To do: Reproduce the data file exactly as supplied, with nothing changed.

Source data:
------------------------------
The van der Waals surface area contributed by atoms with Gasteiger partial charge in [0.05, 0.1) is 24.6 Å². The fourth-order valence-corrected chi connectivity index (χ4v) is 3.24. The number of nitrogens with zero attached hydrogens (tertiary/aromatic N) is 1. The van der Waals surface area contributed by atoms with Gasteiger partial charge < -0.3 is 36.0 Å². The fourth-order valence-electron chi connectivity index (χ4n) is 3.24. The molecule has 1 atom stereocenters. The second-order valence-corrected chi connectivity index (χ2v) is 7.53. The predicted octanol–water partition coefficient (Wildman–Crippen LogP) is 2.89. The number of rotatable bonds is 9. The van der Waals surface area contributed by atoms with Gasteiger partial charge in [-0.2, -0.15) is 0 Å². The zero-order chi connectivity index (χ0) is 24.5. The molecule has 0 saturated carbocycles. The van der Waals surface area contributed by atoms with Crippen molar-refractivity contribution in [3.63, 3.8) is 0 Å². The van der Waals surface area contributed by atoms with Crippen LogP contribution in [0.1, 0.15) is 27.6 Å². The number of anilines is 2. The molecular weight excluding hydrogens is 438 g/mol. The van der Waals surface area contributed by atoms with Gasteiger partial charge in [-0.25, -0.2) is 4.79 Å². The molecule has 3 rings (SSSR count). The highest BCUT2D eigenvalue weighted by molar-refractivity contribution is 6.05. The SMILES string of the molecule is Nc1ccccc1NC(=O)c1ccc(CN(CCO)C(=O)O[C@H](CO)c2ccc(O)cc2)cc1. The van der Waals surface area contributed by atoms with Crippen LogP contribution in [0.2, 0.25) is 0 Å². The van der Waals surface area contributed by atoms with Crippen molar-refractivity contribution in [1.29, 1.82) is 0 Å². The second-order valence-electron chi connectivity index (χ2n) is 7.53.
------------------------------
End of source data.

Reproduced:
The van der Waals surface area contributed by atoms with Gasteiger partial charge in [0.05, 0.1) is 24.6 Å². The fourth-order valence-corrected chi connectivity index (χ4v) is 3.24. The number of nitrogens with zero attached hydrogens (tertiary/aromatic N) is 1. The van der Waals surface area contributed by atoms with Gasteiger partial charge < -0.3 is 36.0 Å². The fourth-order valence-electron chi connectivity index (χ4n) is 3.24. The molecule has 1 atom stereocenters. The second-order valence-corrected chi connectivity index (χ2v) is 7.53. The predicted octanol–water partition coefficient (Wildman–Crippen LogP) is 2.89. The number of rotatable bonds is 9. The van der Waals surface area contributed by atoms with Gasteiger partial charge in [-0.2, -0.15) is 0 Å². The zero-order chi connectivity index (χ0) is 24.5. The molecule has 0 saturated carbocycles. The van der Waals surface area contributed by atoms with Crippen molar-refractivity contribution in [3.63, 3.8) is 0 Å². The van der Waals surface area contributed by atoms with Crippen LogP contribution in [0.1, 0.15) is 27.6 Å². The number of anilines is 2. The molecular weight excluding hydrogens is 438 g/mol. The van der Waals surface area contributed by atoms with Gasteiger partial charge in [-0.25, -0.2) is 4.79 Å². The molecule has 3 rings (SSSR count). The highest BCUT2D eigenvalue weighted by molar-refractivity contribution is 6.05. The SMILES string of the molecule is Nc1ccccc1NC(=O)c1ccc(CN(CCO)C(=O)O[C@H](CO)c2ccc(O)cc2)cc1. The van der Waals surface area contributed by atoms with Crippen LogP contribution in [0.2, 0.25) is 0 Å². The van der Waals surface area contributed by atoms with Crippen molar-refractivity contribution in [1.29, 1.82) is 0 Å². The second-order valence-electron chi connectivity index (χ2n) is 7.53.